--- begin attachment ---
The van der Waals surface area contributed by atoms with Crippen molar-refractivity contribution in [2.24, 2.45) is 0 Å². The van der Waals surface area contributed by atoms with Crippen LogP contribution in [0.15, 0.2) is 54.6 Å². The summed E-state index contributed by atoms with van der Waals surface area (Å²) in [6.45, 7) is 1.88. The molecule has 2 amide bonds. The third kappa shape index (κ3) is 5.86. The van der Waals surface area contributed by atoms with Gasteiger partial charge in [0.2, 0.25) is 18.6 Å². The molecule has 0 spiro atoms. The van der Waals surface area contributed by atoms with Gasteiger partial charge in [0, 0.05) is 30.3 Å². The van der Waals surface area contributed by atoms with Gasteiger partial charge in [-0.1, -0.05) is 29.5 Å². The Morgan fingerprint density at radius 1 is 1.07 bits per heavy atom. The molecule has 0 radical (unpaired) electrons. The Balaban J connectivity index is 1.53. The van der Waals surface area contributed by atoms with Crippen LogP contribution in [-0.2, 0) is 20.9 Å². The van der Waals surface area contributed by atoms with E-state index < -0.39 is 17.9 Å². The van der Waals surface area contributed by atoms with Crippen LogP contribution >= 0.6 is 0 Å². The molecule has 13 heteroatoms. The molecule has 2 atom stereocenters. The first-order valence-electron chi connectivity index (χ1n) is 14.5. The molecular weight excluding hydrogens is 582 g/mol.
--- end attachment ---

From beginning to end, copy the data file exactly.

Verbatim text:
The van der Waals surface area contributed by atoms with Crippen molar-refractivity contribution in [2.24, 2.45) is 0 Å². The van der Waals surface area contributed by atoms with Crippen LogP contribution in [0.15, 0.2) is 54.6 Å². The summed E-state index contributed by atoms with van der Waals surface area (Å²) in [6.45, 7) is 1.88. The molecule has 2 amide bonds. The third kappa shape index (κ3) is 5.86. The van der Waals surface area contributed by atoms with Gasteiger partial charge in [0.2, 0.25) is 18.6 Å². The molecule has 0 spiro atoms. The van der Waals surface area contributed by atoms with Gasteiger partial charge in [0, 0.05) is 30.3 Å². The van der Waals surface area contributed by atoms with Gasteiger partial charge in [-0.1, -0.05) is 29.5 Å². The Morgan fingerprint density at radius 1 is 1.07 bits per heavy atom. The molecule has 0 radical (unpaired) electrons. The Balaban J connectivity index is 1.53. The van der Waals surface area contributed by atoms with Crippen LogP contribution in [-0.2, 0) is 20.9 Å². The van der Waals surface area contributed by atoms with E-state index < -0.39 is 17.9 Å². The van der Waals surface area contributed by atoms with Crippen LogP contribution >= 0.6 is 0 Å². The molecule has 13 heteroatoms. The molecule has 2 atom stereocenters. The first-order valence-electron chi connectivity index (χ1n) is 14.5. The molecular weight excluding hydrogens is 582 g/mol.